Income Tax Preparation For Expatriates and US Taxpayers Living Abroad

Almost all US taxpayers living abroad need assistance from a Certified Public Accountant when they calculating their taxable foreign income.

Expatriates and overseas US Taxpayers have completely different tax forms to fill out as well as a competent of unique questions for their CPA.

Common questions include:

• Is the Foreign Tax Credit available to me?
• What is the housing allowance?
• How does the IRS figure days outside of the country for the Foreign Exclusion?
• What is the bona fide residence test and the physical presence test?

The best tax preparers who can answer these questions are Certified Public Accountants. They can guide you through IRS Form 2555, Form 1040NR and Form 1116. Most individuals can read and study the IRS rules and forms, and still not understand and calculated accurately the one that is best for them! This is why having an experience tax preparation professional is essential when filing your taxes as an overseas US taxpayer.

Many United States citizens earn money from foreign sources. It is essential that these tax payers report all such income on their tax return, unless it is exempt under federal law.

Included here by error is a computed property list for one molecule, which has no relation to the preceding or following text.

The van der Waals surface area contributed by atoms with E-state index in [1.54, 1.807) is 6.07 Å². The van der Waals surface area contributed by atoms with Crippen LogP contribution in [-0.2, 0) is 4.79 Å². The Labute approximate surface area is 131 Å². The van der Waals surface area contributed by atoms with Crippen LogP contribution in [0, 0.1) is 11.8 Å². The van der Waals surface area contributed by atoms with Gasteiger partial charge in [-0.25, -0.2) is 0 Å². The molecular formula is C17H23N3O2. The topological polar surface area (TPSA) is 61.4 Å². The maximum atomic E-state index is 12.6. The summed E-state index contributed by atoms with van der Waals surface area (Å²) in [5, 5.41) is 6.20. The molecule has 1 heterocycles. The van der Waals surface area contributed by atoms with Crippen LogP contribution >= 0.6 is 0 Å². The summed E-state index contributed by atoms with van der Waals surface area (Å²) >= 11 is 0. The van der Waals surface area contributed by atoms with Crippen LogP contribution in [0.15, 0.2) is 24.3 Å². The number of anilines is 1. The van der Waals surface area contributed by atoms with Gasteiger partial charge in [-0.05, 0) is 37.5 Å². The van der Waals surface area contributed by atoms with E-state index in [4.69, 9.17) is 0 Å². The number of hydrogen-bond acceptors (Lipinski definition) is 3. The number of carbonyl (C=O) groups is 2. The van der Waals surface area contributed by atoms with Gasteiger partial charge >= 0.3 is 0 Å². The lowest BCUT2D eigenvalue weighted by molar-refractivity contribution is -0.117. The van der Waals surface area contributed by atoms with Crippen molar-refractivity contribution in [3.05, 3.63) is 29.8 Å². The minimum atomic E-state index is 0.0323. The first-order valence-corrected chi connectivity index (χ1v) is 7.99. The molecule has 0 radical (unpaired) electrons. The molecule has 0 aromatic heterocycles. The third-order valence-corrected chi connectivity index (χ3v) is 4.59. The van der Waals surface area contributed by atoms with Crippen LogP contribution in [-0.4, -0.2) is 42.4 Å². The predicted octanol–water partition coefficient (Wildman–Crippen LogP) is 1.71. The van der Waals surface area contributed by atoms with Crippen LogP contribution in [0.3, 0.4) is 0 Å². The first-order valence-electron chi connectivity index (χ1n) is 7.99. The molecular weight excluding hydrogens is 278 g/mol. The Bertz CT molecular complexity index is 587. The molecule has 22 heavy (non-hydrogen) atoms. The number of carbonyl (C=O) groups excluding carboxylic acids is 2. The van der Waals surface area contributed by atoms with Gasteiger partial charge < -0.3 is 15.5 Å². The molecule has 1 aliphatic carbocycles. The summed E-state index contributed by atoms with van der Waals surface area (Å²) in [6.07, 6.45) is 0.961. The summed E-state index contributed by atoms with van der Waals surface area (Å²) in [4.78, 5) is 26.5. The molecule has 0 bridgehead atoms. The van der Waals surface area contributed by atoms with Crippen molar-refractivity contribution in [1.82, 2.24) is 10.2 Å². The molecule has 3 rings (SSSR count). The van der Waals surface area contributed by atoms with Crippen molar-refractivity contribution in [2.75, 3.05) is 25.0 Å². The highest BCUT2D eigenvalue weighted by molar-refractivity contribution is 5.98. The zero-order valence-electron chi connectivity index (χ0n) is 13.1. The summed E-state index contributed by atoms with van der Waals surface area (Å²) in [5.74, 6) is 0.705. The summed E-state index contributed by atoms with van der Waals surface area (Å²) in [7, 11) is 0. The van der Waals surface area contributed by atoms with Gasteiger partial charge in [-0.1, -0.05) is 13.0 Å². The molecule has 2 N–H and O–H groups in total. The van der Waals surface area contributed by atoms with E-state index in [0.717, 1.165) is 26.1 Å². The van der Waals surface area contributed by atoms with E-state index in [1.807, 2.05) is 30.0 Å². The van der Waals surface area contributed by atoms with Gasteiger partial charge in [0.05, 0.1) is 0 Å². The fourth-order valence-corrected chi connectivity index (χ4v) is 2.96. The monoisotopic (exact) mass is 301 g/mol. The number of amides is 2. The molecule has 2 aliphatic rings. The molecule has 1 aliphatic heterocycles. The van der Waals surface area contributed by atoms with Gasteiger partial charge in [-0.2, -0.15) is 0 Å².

US citizens are taxed on their worldwide income. This applies wherever a person lives inside or outside the United States. The foreign income rule also applies regardless of whether or not the person receives a Form W-2, Wage and Tax Statement, or a Form 1099 (information return).

Foreign source income includes earned and unearned income, such as:

• Wages and tips
• Interest
• Dividends
• Capital Gains
• Pensions
• Rents
• Royalties

An important point to remember is that citizens living outside the US may be able to exclude up to $ 91,400 of their 2009 foreign source income if they meet certain requirements. If married and both individuals work abroad and both meet either the bona fide residence test or the physical presence test, each one can choose the foreign earned income exclusion. Together, they can exclude as much as $ 182,800 for the 2009 tax year. However, the exclusion does not apply to payments made by the US government to its civil or military employees living outside the US

Source by John H Harman

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